How Important Is Diet To Your Health?
To avoid cardiometabolic diseases like heart disease, diabetes, and stroke, there’s likely nothing more important than following a healthy diet, asserts newly published research in the Journal of the American Medical Association (JAMA).1
Using data that dissected the diets of 702,308 American adults who died from cardiometabolic diseases, the scientists found that nearly half of those deaths – 45.4% – were linked with 10 dietary factors.
Salt | Top Killer
The single biggest dietary risk was salt. A diet high in salt, or sodium-chloride, accounted for nearly 10% of the total diet-related deaths.
The study’s authors defined a high-salt diet as more than 2,000 milligrams of sodium consumed daily. (The average American takes in about 3,500 milligrams of sodium per day.) Heart-health organizations like the American Heart Association and the Pritikin Longevity Center recommend no more than 1,500 milligrams of sodium daily.
10 Dietary Factors and Their Impact On Health
The 10 dietary factors (listed from highest to lowest health risk) were:
- High sodium intake (more than 2,000 mg of sodium daily):
9.5% of cardiometabolic deaths
- Low intake of nuts and seeds (fewer than five 1-ounce servings a week):
8.5% of cardiometabolic deaths
- High intake of processed meats (any intake incurred risk):
8.2% of cardiometabolic deaths
- Low intake of seafood omega-3 fats (fewer than 2 servings of fish a week):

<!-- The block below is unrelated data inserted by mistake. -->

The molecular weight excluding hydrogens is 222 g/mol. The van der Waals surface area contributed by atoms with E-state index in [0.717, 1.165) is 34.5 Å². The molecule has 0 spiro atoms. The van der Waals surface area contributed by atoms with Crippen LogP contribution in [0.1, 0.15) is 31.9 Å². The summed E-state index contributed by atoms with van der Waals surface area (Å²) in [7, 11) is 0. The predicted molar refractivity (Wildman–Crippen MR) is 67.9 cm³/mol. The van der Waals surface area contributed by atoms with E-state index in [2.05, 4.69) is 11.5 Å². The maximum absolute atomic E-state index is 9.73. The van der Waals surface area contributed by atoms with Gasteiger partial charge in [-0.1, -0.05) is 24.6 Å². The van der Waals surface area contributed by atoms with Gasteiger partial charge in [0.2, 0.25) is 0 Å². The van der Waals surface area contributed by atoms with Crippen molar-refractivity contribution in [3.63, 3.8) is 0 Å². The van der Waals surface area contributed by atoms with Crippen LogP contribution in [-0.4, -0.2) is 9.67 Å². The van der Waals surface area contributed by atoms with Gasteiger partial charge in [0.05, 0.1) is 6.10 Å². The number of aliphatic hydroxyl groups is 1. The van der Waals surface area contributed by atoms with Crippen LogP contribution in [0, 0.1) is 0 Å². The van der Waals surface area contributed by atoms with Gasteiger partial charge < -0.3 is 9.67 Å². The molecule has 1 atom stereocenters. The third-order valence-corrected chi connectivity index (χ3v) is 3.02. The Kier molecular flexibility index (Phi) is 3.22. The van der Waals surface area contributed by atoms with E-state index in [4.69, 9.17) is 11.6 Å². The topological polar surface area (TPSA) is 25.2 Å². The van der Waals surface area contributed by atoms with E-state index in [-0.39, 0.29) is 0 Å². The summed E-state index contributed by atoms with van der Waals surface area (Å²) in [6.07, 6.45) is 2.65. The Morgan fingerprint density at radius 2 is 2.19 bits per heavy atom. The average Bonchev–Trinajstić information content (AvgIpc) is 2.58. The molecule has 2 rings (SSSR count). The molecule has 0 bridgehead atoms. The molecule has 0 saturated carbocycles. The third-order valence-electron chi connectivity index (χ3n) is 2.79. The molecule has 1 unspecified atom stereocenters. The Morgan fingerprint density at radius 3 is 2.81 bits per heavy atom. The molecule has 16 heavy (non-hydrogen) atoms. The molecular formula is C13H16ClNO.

7.8% of cardiometabolic deaths
- Low vegetable intake (fewer than 4 servings a day):
7.6% of cardiometabolic deaths
- Low fruit intake (fewer than 3 servings a day):
7.5% of cardiometabolic deaths
- High intake of sugar-sweetened beverages (any intake incurred risk):
7.4% of cardiometabolic deaths
- Low intake of whole grains (fewer than 2.5 servings a day):
5.9% of cardiometabolic deaths
- Low intake of polyunsaturated fats (fewer than 11% of calories, and used as a replacement for saturated fats and refined carbohydrates):
2.3% of cardiometabolic deaths
- High intake of unprocessed red meats (more than one 3.5-ounce serving a week):
0.4% of cardiometabolic deaths
Men At Greater Risk
The study also found that poor diet was associated with a larger proportion of deaths among men (49%) than women (42%).
In men, the top five dietary factors tied with cardiometabolic deaths were:
- Excess processed meats
- Excess sodium
- Excess sugar-sweetened beverages
- Insufficient nuts/seeds
- Insufficient seafood omega-3 fats
In women, the top five factors were:
- Excess sodium
- Insufficient nuts/seeds
- Insufficient vegetables
- Insufficient fruits
- Insufficient seafood omega-3 fats
Poor diet was also linked with a larger proportion of deaths among blacks and Hispanics versus whites, and among people with lower versus higher levels of education.
The authors, led by Renata Micha, PhD, RD, at Tufts University, acknowledged the limitations of their research. Most notably, theirs was an observational study, which means they could establish correlations between foods and diseases, but not cause-and-effect.
And yet, pointed out the authors, their findings were consistent with many prior U.S. studies of diet and cardiometabolic death.
For example, a large analysis2 by researchers at Harvard School of Public Health concluded that dietary factors contributed to “a substantial number of deaths in the U.S.” in the year 2005 alone. A high-sodium diet was associated with 102,000 cardiovascular deaths; a low intake of omega-3 fats, with 84,000 deaths; a high intake of trans fats, with 82,000 deaths; and low consumption of fruits and vegetables, with 58,000 deaths.
In global analyses of deaths related to diets high in sodium3 and diets high in sugar-sweetened beverages4 in 2010, about 58,000 U.S. cardiometabolic deaths were linked with excess sodium, and about 24,000 were linked with sugar-sweetened beverages.
Proven Benefits of a Heart-Healthy Diet